Friday, April 27, 2012

Tell Me What You Think...Isn't The Customer Always Right?

I received a phone call this evening asking me for a bit of advice.
Here's what happened.
     After a four hour drive, he checked into a well known hotel chain.    He was facing another four hour drive back, but he wouldn't be able to leave until well after midnight.   He decided to try to get a few hours sleep so that he would be up for the drive home.
     He was placed in a room which was on the first floor, next to a conference room.
Just as he was dozing off,  he was awakened by a booming voice, enhanced by a microphone.  The speaker was addressing a large group.  As the man soon discovered, the group was a religious group.
     The group was loudly enthusiastic and quite boisterous.
     The man became irate for two reasons.  First he was woken up.  Second, he was appalled that the hotel staff would not be sensitive to the fact that the guest who was placed in that particular room might not want to be exposed to the teachings of religious beliefs that were not his own.
     The man went to the front desk to voice his displeasure.  The desk clerk apologized and offered to have the man's room changed.  The man was not satisfied with the offer and asked to speak to the manager.  The clerk phoned the manager.  The manager did not want to speak to the man, but the man insisted so the clerk handed the phone to the guest.
     The guest tried to get the manager to understand that the hotel staff should be more sensitive to its guests. The manager became just as irate as the man.  Finally, the guest backed off, but he promised the manager that he would be addressing his issues in a letter to corporate headquarters.
     I must say I was taken aback by the behavior of the manager.  Isn't the customer always right?
Different story.
     About a month ago, Ross and I went out to dinner.   We were seated in a cozy little room, which was quite empty at first.  Our order was taken right away and our first course arrived quickly.  In between our first and second course, a large group of men entered, and practically took up the whole room.  They were loud and boisterous.  Conversation between Ross and I came to a halt.   The whole wait staff began to administer to the man group, taking drink and appetizer orders.  After 20 minutes, our second course still was not out.  Ross motioned to the waitress.  She apologized and said she would check on our order.  After waiting another 5 minutes, we spotted the waitress taking man group's orders.  Ross asked to speak to the manager.  The manger was quite abrupt, saying he would check on our meal.  After another 15 minutes, Ross and I got up.  We did not want to leave without notifying the waitress or manager, but they were no where to be found, so we left.  As we were walking towards the stairs, the manager came running after us.  He was noticeably upset.  He begged us to stay.  We told him no.  But he would not take no for an answer.  He said he would pick up the whole check,  and put us in a private room.  We gave in.  I have to say we got the royal treatment.   Now that manager knows the meaning of "The customer is always right".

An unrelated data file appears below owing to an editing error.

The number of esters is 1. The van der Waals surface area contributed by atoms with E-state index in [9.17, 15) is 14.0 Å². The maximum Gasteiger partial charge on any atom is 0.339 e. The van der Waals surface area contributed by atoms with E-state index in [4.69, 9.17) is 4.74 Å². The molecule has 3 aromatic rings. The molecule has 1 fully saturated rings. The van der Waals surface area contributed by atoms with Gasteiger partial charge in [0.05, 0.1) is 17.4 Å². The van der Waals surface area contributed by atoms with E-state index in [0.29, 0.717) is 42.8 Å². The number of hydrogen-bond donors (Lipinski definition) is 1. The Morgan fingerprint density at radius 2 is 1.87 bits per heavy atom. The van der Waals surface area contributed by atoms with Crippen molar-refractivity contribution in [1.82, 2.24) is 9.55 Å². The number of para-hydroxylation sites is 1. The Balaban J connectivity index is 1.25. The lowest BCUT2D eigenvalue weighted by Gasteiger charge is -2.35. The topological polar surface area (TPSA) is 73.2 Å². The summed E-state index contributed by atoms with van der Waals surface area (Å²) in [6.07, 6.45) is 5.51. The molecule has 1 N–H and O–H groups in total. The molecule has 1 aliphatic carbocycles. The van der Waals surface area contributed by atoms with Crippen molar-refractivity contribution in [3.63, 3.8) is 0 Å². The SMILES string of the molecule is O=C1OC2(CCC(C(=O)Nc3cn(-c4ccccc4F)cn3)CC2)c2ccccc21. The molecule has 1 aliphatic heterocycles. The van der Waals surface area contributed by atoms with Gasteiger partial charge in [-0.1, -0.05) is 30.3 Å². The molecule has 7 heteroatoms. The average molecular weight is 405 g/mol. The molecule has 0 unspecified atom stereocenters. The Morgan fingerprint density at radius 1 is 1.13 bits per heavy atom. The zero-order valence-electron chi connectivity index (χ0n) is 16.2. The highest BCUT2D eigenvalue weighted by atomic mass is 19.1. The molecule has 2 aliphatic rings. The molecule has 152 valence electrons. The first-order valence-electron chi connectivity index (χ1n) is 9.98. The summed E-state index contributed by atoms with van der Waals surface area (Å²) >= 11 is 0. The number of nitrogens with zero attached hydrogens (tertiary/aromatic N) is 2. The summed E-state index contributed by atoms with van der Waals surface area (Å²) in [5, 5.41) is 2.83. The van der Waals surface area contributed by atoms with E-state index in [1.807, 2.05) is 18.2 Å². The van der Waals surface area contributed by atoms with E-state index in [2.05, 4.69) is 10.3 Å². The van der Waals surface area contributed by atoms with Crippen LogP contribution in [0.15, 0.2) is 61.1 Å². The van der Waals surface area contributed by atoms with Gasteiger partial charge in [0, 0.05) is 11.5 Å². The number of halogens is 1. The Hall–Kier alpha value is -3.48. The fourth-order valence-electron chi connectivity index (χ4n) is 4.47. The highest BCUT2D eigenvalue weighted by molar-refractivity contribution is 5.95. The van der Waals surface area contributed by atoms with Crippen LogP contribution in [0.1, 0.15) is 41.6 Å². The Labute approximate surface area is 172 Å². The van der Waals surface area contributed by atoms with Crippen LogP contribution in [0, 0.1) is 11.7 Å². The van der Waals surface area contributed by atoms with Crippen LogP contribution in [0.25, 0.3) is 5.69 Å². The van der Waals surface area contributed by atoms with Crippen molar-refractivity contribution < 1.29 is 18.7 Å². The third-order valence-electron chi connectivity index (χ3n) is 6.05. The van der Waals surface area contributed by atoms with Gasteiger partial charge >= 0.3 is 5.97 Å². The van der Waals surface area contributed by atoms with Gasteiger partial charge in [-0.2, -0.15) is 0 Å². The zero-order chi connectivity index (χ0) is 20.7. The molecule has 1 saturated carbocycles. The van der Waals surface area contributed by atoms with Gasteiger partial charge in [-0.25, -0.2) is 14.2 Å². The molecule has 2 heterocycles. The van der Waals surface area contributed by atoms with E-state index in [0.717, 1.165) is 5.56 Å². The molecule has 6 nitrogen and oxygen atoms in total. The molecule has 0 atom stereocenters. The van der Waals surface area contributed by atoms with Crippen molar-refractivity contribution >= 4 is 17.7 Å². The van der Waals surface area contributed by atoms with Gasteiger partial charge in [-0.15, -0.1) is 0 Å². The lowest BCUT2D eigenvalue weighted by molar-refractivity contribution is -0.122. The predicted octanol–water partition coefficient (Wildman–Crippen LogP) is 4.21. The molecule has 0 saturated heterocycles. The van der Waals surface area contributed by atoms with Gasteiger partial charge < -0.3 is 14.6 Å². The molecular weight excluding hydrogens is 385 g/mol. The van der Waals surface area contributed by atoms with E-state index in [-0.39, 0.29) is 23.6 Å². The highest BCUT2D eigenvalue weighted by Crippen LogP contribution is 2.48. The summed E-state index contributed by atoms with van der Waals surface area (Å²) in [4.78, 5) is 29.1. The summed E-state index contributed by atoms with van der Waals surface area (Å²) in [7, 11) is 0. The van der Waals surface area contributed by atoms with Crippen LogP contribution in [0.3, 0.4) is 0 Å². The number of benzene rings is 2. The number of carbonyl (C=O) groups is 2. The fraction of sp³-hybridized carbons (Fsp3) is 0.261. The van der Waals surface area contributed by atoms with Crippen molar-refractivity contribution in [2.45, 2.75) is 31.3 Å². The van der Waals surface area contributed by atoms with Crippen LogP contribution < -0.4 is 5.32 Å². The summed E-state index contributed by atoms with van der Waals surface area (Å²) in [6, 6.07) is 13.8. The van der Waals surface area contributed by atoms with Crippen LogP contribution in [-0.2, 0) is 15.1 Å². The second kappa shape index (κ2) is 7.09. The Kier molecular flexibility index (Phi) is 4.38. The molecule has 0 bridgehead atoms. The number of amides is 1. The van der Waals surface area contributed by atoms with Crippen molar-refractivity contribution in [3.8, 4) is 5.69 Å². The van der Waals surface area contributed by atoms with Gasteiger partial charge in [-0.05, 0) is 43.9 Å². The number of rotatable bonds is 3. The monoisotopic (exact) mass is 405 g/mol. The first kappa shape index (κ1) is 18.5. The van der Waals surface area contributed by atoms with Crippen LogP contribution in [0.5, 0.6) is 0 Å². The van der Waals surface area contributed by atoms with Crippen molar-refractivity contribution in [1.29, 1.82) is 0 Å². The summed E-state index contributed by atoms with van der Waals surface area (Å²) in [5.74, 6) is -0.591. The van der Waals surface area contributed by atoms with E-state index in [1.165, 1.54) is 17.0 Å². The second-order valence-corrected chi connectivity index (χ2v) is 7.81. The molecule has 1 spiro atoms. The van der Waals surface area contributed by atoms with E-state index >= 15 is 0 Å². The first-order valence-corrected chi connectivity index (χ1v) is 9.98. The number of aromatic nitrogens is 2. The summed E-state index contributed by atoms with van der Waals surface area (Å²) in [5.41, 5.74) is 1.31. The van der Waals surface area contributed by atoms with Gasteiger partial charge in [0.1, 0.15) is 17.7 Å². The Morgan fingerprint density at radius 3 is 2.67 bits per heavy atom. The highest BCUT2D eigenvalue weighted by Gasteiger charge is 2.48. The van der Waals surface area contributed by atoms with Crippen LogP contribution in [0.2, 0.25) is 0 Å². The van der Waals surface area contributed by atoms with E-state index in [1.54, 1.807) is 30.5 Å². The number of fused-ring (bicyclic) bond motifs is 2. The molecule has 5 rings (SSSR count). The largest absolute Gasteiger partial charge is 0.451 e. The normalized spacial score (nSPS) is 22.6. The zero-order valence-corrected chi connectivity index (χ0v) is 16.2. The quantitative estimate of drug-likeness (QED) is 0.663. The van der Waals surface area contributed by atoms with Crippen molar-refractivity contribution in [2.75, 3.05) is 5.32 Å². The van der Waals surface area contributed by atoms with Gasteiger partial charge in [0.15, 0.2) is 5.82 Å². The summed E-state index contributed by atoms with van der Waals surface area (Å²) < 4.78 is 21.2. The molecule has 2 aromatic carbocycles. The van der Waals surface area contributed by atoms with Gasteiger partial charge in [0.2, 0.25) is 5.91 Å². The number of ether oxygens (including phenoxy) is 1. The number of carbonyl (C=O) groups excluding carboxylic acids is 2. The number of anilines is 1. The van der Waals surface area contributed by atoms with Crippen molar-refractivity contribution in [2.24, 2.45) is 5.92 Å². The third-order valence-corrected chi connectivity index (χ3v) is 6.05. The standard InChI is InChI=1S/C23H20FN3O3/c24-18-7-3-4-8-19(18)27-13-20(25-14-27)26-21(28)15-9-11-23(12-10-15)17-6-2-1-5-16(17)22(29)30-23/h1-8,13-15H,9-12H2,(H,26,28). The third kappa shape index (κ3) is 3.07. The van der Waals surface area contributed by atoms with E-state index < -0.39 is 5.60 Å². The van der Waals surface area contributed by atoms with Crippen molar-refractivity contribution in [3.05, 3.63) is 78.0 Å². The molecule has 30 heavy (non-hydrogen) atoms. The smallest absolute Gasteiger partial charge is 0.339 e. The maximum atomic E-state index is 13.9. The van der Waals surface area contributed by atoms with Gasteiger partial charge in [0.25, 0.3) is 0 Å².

What do you think about these two stories?


  1. Interesting. It seems like when the customer doesn't make a big deal out of the issue (just wants the problem solved), the problem is solved with both parties some what satisfied. Seems to me that becoming angry just makes other people angry. Thanks for sharing.

  2. I don't even think it's the customer is always right, I think it's just common politeness, if somebody is paying for something and it is ruined, an apology goes a long way.

  3. I think that both managers were trying to get the customer to back off so he didn't have to confront the real issues.  Although you were treated like royalty in the end should it have gotten to the point where you had to leave?  He could have done the private room thing from the beginning. 

  4. In the first instance the guest was not going take no for an answer under any circumstances. Clearly, some staff member was not thinking when they booked a religious speaker so close to a guest room but done is done. The manager tried to make an accommodation by giving the guest a new room. What did the guest want? The manager could not undo the offense so he did the next best thing. It always takes two for a bargain to be struck.

    In the second instance the manager did the right thing as well and comped the couple. Again, the problem was already there and could not be undone except by asking the large party to leave. That is not a real option and would lead to more confrontation. 

  5. In the first story, the desk manager apologized and offered to move the guest. He did the right thing.. The guest should have accepted the offer. When he got home the guest should have sent a letter to corporate and explained what happened and suggested that corporate notify the hotel manager about the situation and tell the manager that they need to be more sensitive to where they are placing guest. I think the guest was overly tired and overly sensitive,
    In the second story,  I applaud you for getting up to leave. That was totally handled wrong by the reservation staff and the wait staff. Accepting the managers offer to comp your meal was acceptable and exactly what they should have done. They could have gone one step further and asked if you wanted to continue to dine that evening or if you would have like to return on another evening (on them).